Designing a new logo and brand identity for the ACDL
For a while, the graduate students in the ACDL, or Aerospace Computational Design Lab, of whom I am one, have pondered a rebranding effort. We presently use the logo embedded as the titlecard for the page, which, at the time was pretty cool. But today, it's out of date and a little bit stale.
Long being a fan of minimalist design in general, and particularly the work of people like Saul Bass, Massimo Vignelli, and Michael Beirut, I started to think about a concept for a new logo.
For a while, I had been sitting on the idea for a block lower-case typeface characterized by extreme geometric simplicity and truncated vertical forms, and so I put together a prototype of those characters when I learned about Inkscape. At the advice of my colleague, Michael Kapteyn (who is the inspiration for having a personal website/research blog, anyway), I was able to work in the MIT Department of Aeronautics and Astronautics globe logo.
This logo, developed by Opus Design, is very interesting in design itself: its circle represents the Earth, in whose atmosphere flies an aircraft– the leftmost triangular shape in the diameter– at high speed, inducing a shock wave– the second triangular shape in the bounds of the circle– as well as a spacecraft, the third triangular shape which is clear of the circle's diameter. The three forms also evoke the forward progress of science. The simple geometric shapes and deep symbolism of this design is fantastic.
The result of my study is the following. We start with the bare logo for the ACDL:
From here, I added the rest of the MIT AeroAstro branding for an alternate logo, with care to incorporate it in a spatially resonant and coherent way:
Last but not least, I wanted to put together a full-form official logo. including text of the name of the lab:
The work of the lab is at the heart of the design. The simple, modernist approach for the logo represents the foundational nature of the work of the lab. Everyone who works in the lab works on tools for aircraft engineering and design, not on the end product, aircraft and spacecraft themselves. Often the work is very close to the most fundamental questions in applied physics, math, and computer science that enable the modern aerospace industry. I think the simple design of the base logo captures this idea very well. The lab's work varies pretty wildly, but its common point of both departure and– usually– of return is the aerospace industry, and with that the placement of the AeroAstro logo at the center of the A takes on a similar symbolic meaning.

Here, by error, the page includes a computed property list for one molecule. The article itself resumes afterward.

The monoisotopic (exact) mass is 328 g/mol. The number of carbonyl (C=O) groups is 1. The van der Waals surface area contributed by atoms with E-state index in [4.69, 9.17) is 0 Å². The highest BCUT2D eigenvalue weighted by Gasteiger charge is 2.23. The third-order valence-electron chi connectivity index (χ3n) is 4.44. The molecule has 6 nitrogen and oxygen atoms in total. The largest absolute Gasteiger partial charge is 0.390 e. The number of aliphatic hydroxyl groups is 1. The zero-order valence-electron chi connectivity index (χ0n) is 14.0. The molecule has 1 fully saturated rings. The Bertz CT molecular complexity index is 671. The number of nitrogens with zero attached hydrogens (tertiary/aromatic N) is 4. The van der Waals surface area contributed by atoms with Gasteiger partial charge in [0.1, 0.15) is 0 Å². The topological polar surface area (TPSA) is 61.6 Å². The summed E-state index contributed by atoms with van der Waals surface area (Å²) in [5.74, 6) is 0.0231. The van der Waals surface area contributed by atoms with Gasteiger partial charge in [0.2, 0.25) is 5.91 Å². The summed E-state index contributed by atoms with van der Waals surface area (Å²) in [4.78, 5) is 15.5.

The choice of typeface for the full-bodied logo was challenging. I wanted to find a typeface that complemented the primary type and, if possible, the MIT AeroAstro type. I shied away from serif fonts for a while, but ultimately my preference for a sans-serif font gave way in order to distinguish text from the two block fonts already in the logo. I returned before long to an old favorite, Adobe's Big Caslon for the name type. I like it for two reasons. The seriffed font brings a classical air to the full-bodied logo, in contrast to the stark minimalism of the rest of the logo; this is a reference to our location within the academy and the natural academic conversation with thinkers of the past. Big Caslon also represents an omnipresent font, one licensed to countless platforms. I was hesitant at first to use it for that reason, but I eventually realized that the techniques employed by the lab, while concentrated on aerospace, are widely applicable to the outside world. When you can see how they are useful, you begin to see their promise everywhere. So, too, with Caslon.
Last but not least, we can extend the concepts to the member reasearch groups of the lab. For example, I work for Prof. David Darmofal. We can extend the ideas above to a visual identity for the Darmofal Research Group: